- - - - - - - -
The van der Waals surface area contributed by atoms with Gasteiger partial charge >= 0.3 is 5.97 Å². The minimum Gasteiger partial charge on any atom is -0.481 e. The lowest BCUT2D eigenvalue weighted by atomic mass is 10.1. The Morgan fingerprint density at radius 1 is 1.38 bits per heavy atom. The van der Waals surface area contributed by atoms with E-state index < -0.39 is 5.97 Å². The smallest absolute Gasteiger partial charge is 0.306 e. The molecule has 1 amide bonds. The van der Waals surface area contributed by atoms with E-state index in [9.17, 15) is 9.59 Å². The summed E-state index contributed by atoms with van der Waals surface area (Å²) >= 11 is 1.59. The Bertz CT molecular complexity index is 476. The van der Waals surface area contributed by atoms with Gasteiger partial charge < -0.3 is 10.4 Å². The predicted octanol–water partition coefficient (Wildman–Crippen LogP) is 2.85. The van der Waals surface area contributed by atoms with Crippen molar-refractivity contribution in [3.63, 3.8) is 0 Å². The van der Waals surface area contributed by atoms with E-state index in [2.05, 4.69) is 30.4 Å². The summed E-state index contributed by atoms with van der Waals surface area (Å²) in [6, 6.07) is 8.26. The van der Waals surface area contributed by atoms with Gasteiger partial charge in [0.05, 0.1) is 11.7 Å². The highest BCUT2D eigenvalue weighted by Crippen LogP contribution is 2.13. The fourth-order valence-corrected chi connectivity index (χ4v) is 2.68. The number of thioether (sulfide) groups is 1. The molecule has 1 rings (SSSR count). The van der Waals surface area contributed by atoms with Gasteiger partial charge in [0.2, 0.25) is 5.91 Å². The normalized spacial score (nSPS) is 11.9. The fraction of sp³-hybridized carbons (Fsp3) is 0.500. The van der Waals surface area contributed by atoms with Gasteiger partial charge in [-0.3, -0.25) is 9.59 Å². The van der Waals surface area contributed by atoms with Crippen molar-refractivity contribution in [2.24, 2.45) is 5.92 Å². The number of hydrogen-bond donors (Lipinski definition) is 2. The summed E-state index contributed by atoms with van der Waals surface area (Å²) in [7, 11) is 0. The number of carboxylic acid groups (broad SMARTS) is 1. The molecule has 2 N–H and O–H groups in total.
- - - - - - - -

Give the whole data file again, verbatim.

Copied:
The van der Waals surface area contributed by atoms with Gasteiger partial charge >= 0.3 is 5.97 Å². The minimum Gasteiger partial charge on any atom is -0.481 e. The lowest BCUT2D eigenvalue weighted by atomic mass is 10.1. The Morgan fingerprint density at radius 1 is 1.38 bits per heavy atom. The van der Waals surface area contributed by atoms with E-state index < -0.39 is 5.97 Å². The smallest absolute Gasteiger partial charge is 0.306 e. The molecule has 1 amide bonds. The van der Waals surface area contributed by atoms with E-state index in [9.17, 15) is 9.59 Å². The summed E-state index contributed by atoms with van der Waals surface area (Å²) >= 11 is 1.59. The Bertz CT molecular complexity index is 476. The van der Waals surface area contributed by atoms with Gasteiger partial charge < -0.3 is 10.4 Å². The predicted octanol–water partition coefficient (Wildman–Crippen LogP) is 2.85. The van der Waals surface area contributed by atoms with Crippen molar-refractivity contribution in [3.63, 3.8) is 0 Å². The van der Waals surface area contributed by atoms with E-state index in [2.05, 4.69) is 30.4 Å². The summed E-state index contributed by atoms with van der Waals surface area (Å²) in [6, 6.07) is 8.26. The van der Waals surface area contributed by atoms with Gasteiger partial charge in [0.05, 0.1) is 11.7 Å². The highest BCUT2D eigenvalue weighted by Crippen LogP contribution is 2.13. The fourth-order valence-corrected chi connectivity index (χ4v) is 2.68. The number of thioether (sulfide) groups is 1. The molecule has 1 rings (SSSR count). The van der Waals surface area contributed by atoms with Gasteiger partial charge in [0.2, 0.25) is 5.91 Å². The normalized spacial score (nSPS) is 11.9. The fraction of sp³-hybridized carbons (Fsp3) is 0.500. The van der Waals surface area contributed by atoms with Gasteiger partial charge in [-0.3, -0.25) is 9.59 Å². The van der Waals surface area contributed by atoms with Crippen molar-refractivity contribution in [2.24, 2.45) is 5.92 Å². The number of hydrogen-bond donors (Lipinski definition) is 2. The summed E-state index contributed by atoms with van der Waals surface area (Å²) in [7, 11) is 0. The number of carboxylic acid groups (broad SMARTS) is 1. The molecule has 2 N–H and O–H groups in total.